Book Review: Beginning Jazz Keyboard



In my music library, I own Noah Baerman's book,

Complete Jazz Keyboard Method: Beginning Jazz Keyboard
It's The Complete Jazz Keyboard Method with CD for:
  • Beginning
  • Intermediate
  • Mastering
Here's a little blurb from Amazon:

"Anyone with basic keyboard skills (equivalent to Alfred's Basic Piano, Lesson Book 2) can dig right in and begin learning jazz right away. Spanning from the major scale and basic triad theory all the way through 7th chords, pentatonic scales and modulating chord progressions, this book features a full etude or tune demonstrating every new concept introduced. Beginning Jazz keyboard breaks the age-old tradition of dry, intimidating and confusing jazz books, and provides an actual step-by-step and enjoyable method for learning to play in this style. The CD demonstrates examples and offers opportunity to play along."
It's a great resource and what I like about this book is that it takes you to some exotic chords,
instead of the regular major/minor chords. I think you'll like this one and the price is good.
 On my other blog, that is mostly for Jazz songs, I posted a favorite of mine,
Bouncin' With Bill E.  You can find the music chord chart at Bouncin with Bill. But today I
wanted to talk a little bit about shell voicings.

Some chord tones are more important than others. Let's take a look at the 3 most
common 7th chords (major, minor and dominant) from a root of D.

D Maj, which is DF#AC# played together.
D7, the notes in the chord are DF#AC.
Dmin7 chord has the notes, DFAC.

We know the root is important since that is what defines the chord. the 3rd and 7th
are not the same from chord to chord, so we need those to determine the chord quality.
The 5th is another story. The major, minor and dominant 7th chords all have perfect 5ths.
That means three chords are being played.

To play shell voicings, we use the same concept we've been using but leave out the 5th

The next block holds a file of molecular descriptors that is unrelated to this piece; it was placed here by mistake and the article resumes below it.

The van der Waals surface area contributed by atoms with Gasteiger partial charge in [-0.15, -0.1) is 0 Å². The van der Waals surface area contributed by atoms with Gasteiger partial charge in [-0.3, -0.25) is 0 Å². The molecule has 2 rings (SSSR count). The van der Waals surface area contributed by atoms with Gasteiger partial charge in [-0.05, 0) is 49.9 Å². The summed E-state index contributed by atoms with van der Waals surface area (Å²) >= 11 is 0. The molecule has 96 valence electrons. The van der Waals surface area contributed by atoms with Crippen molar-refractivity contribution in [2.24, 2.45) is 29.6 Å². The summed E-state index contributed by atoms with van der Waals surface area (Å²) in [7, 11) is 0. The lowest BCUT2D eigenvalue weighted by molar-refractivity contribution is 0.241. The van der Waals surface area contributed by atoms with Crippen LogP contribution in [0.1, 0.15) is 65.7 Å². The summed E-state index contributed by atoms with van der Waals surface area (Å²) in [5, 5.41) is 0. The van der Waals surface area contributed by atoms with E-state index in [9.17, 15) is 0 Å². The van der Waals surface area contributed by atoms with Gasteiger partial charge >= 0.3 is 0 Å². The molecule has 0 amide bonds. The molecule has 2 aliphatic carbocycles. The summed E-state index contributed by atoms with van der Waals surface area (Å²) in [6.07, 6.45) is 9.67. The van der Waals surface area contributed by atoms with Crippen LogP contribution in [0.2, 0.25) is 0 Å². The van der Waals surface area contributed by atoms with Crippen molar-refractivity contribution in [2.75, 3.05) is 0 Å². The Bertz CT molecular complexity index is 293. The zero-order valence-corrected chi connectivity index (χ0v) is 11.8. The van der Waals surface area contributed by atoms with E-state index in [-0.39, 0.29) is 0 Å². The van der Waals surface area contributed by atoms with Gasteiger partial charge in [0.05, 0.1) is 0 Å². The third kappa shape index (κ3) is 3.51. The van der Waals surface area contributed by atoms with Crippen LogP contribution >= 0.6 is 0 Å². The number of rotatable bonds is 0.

of each chord; the roots go in the left hand and the right hand takes the 3rds and 7ths.
If the melody note is the 3rd or 7th of a chord, we have three-note chords; if not, we add
the melody note on top and have a four note chord. This is a very sparse, compact way to
voice chords without losing the character of the changes.

Play this I-vi-ii-V-I in G Major.

(I) GMaj7 =  (root) G/F#B (7th and 3th)

(vi) Emin7 = (root) E/DG (7th and 3th)

(ii) Amin7 = (root) A/CG (3th and 7th)

(V) D7 = (root) D/CF# (7th and 3th)

(I) GMaj7 = (root) G/BF# (3th and 7th

These voicings just get easier on the hands. In the above example, the
right hand barely has to move at all. This ease in voice leading is common
with shell voicings whenever the roots are moving down in 5ths (or up in 4ths).
In these cases, the most you'll have to move to get from the 7th of one chord to
the 3rd of the next is a whole step, sometimes only a half step. To get from the
3rd of one chord to the 7th of the next, you often need only to repeat the same note!

GMaj7 = G/F#B (7th and 3th)

Emin7 = (5th) E/DG (7th and 3th)

Amin7 = (4th) A/CG (3th and 7th)

D7 = (5th) D/CF# (7th and 3th)

GMaj7 = G/BF# (3th and 7th)

If you like Jazz, then consider looking into these dvd courses from HearandPlay:

Jazz101  and  Jazz201

Thanks to many of you that have asked about shell voicings. You can learn so much about
Jazz from Willie Myette and James Wurbel. Look them up on YouTube... some great stuff!

Warmly,





"The beautiful thing about learning is that no one can take it away from you." B.B.King
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